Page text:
Brain Pox

If you’re looking for something different to play at your next SCG Standard Open, see the decks that Jesse "Smi77y" Smith thinks have potential, including Mono-Black Pox, Bant Midrange, and G/W Infect.

I’m really not trying to be the "different" guy when it comes to deckbuilding. It’s quite possibly a disease that has my brain thinking that there’s always a better deck that’s undiscovered, and with that thought my journey often continues. Some would call it attention deficit disorder (unsure if I actually have ADD or not), and some might call it crazy. Regardless, my quest for winning more often continues, but perhaps it should be spent playing one deck.

The issue there is the fact I haven’t found a deck I feel is worth grinding. Obviously, many have, so that thought is more of a personal one because there hasn’t been a deck I think is both fun and incredibly powerful. They are out there, however, and a lot of decks are fun. Maybe it’s because we are at the end of a Standard cycle, but once I grab a deck I seem to get bored of it within a day of grinding it.

Don’t get me wrong, Standard is amazing right now because there is an incredible amount of diversity. There are hyper aggro decks like Infect and our Mono Red of the format, B/R Zombies, all the way to heavy midrange strategies and then the occasional control deck. However, despite that, you still know what you are fighting mostly; decks that are popular right now include Delver, Birthing Pod variations, Zombies, and Wolf Run Blue.

It’s difficult to be able to brew something that beats all of these decks and isn’t also a dog to a deck like Mono-Green Infect or control variants. Zombies is a deck I’m a little worn out on, but there are also too many dagger cards at this point such as Celestial Purge, Knight of Glory, and Thragtusk. I ran Zombies in Sunday’s PTQ (and Four-Color Pod in Saturday’s) and regretted playing both.

I didn’t do well.

Four-Color Pod is a great deck. In fact, StarCityGames.com writer Ari Lax won a PTQ with a version of it. However, it’s just a deck that seems to not work for me for whatever reason, despite my experience with Birthing Pod decks. My edge and my close PTQ finishes have always been on the back of strategies that take people by surprise, not by using decks that people know how to hate out. Maybe if I practiced playing correctly against hate cards I’d have more success, but boredom becomes a factor for me. The other issue is despite having an edge in one area, you are gimped in another. Usually, the handicap is the result of playing an overall worse deck. Regardless of that, my brain continues to think that’s correct. Who knows if it is or isn’t.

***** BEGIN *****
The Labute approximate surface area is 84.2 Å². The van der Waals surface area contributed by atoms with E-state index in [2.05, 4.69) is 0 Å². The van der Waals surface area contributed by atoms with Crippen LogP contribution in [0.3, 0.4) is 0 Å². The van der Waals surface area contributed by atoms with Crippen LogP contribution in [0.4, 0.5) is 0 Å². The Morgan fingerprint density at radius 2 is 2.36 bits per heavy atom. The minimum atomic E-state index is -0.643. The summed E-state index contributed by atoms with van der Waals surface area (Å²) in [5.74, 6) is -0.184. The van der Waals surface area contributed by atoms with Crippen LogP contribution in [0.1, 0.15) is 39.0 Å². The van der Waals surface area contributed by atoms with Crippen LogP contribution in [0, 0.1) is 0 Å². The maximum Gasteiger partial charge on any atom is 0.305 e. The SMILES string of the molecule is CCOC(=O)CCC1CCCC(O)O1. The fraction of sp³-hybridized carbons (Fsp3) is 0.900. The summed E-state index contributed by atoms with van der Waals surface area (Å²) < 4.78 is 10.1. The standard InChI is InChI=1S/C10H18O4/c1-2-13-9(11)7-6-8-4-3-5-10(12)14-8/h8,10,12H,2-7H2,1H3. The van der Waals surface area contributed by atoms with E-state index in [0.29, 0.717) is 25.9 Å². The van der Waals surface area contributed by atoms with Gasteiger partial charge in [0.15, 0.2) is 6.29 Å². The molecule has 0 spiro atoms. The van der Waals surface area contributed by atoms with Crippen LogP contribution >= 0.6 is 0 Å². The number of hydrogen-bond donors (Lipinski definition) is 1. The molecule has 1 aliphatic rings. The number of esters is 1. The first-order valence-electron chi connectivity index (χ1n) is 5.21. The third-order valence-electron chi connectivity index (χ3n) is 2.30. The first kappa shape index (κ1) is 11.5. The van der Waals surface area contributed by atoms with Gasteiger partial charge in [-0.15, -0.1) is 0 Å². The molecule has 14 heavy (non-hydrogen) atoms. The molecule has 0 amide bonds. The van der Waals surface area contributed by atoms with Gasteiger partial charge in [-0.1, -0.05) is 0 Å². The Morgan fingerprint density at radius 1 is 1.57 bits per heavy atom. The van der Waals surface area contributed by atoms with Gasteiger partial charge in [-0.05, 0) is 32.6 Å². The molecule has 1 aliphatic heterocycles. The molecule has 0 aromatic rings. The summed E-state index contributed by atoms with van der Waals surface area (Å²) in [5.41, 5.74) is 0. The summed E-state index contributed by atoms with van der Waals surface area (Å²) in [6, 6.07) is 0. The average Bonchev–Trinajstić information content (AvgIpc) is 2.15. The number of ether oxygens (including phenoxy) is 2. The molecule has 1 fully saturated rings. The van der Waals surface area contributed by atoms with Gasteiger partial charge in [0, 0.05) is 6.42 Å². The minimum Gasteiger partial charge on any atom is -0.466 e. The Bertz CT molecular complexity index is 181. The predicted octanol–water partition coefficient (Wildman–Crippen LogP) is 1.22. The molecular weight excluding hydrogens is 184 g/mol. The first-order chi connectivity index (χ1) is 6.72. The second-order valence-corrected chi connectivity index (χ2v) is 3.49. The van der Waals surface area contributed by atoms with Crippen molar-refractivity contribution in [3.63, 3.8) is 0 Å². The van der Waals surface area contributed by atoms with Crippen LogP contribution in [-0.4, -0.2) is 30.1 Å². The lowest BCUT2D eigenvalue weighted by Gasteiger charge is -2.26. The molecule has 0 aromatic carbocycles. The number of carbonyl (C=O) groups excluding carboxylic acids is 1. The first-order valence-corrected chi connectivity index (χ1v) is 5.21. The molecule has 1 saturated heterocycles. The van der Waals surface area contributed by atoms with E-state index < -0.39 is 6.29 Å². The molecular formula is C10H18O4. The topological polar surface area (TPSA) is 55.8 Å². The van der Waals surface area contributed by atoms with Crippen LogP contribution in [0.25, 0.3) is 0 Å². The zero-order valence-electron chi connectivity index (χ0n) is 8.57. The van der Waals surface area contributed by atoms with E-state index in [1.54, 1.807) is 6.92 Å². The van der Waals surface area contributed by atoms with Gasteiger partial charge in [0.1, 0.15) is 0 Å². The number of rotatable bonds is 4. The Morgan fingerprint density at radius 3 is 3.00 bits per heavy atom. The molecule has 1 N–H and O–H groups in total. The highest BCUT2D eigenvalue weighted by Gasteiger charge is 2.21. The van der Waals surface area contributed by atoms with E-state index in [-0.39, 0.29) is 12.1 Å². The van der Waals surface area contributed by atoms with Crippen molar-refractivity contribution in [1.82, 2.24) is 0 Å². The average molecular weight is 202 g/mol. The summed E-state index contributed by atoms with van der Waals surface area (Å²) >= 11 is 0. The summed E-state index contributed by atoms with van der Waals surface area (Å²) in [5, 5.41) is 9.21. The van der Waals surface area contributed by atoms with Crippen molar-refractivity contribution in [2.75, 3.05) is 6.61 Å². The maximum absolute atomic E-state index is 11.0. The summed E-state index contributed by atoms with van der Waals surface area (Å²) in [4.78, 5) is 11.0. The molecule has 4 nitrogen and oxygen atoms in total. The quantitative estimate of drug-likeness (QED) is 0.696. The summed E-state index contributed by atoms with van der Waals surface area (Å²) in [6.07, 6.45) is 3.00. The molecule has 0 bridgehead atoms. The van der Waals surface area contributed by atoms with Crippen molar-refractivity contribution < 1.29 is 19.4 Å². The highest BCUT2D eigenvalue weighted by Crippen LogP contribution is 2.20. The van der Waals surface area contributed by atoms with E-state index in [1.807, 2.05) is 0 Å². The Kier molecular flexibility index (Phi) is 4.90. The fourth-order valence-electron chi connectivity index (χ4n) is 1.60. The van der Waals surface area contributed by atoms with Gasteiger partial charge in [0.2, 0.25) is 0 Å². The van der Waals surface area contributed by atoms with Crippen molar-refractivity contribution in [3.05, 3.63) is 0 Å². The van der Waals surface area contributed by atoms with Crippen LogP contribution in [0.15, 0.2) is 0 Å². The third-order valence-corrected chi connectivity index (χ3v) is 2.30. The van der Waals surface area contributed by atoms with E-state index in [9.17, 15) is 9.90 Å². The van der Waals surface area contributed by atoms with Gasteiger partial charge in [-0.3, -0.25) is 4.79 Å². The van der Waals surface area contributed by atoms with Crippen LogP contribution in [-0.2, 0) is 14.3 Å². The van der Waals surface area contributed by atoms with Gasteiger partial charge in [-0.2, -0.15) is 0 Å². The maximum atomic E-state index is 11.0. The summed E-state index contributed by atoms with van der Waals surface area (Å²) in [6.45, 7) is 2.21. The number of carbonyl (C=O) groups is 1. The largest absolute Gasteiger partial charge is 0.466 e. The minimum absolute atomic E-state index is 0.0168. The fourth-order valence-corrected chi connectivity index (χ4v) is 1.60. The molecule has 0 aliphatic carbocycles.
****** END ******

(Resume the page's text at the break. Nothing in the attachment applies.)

Results can be deceiving when testing new ideas in the days leading up to the event you’re testing for. This happened to me this past weekend when I was trying to find that edge. A B/W Smallpox deck that looked intriguing yet unrefined popped up on Magic Online. I spent the better part of two days playing in eight-man tournaments testing and tuning the deck; in fact, I won four eight-man queues in a row with the deck.

But for some reason, I still wasn’t convinced the deck was PTQ ready, and that is very rare for me. Usually if I get that kind of win streak, I’m sold on a deck and won’t question it. But the grindy nature of this deck and its vulnerability to opponents’ lucky topdecks made it feel like too big a gamble.

Here is the list I almost played in a PTQ with:

I understand that this list looks super awkward. Seeing how it plays out goes a long way in understanding this unique brew. I’ve always had the belief that black cards are often still misunderstood in terms of their power level. Particularly in the current Standard environment where certain cards are simply too difficult to deal with on the board, ripping them out of your opponent’s hand early can be huge.

Liliana of the Veil feels better than she ever has in a deck like this, eating at your opponent’s hands and eventually locking down your opponent when they end up topdecking. This is a primary strategy in this deck: to keep the board clear and stick a Liliana to stay ahead in board position and eventually stick a win condition when your opponent has no way to answer it (except a lucky topdeck).

And when I’m talking about a win condition, sometimes it’s as small and simple as a Contagion Clasp, which pairs really well with Liliana and poison counters. Speaking of poison counters, this is the deck’s primary win condition, or rather the most simple win condition. However, sometimes a Lashwrithe or a simple Liliana ultimate concession is the way you win. Every game is a long road, but the way the metagame is this deck feeds on creature decks that explode their hand. Sometimes, your early plays can’t contain the board, and that’s why mono-black is the right way to play this deck: because you get Mutilate.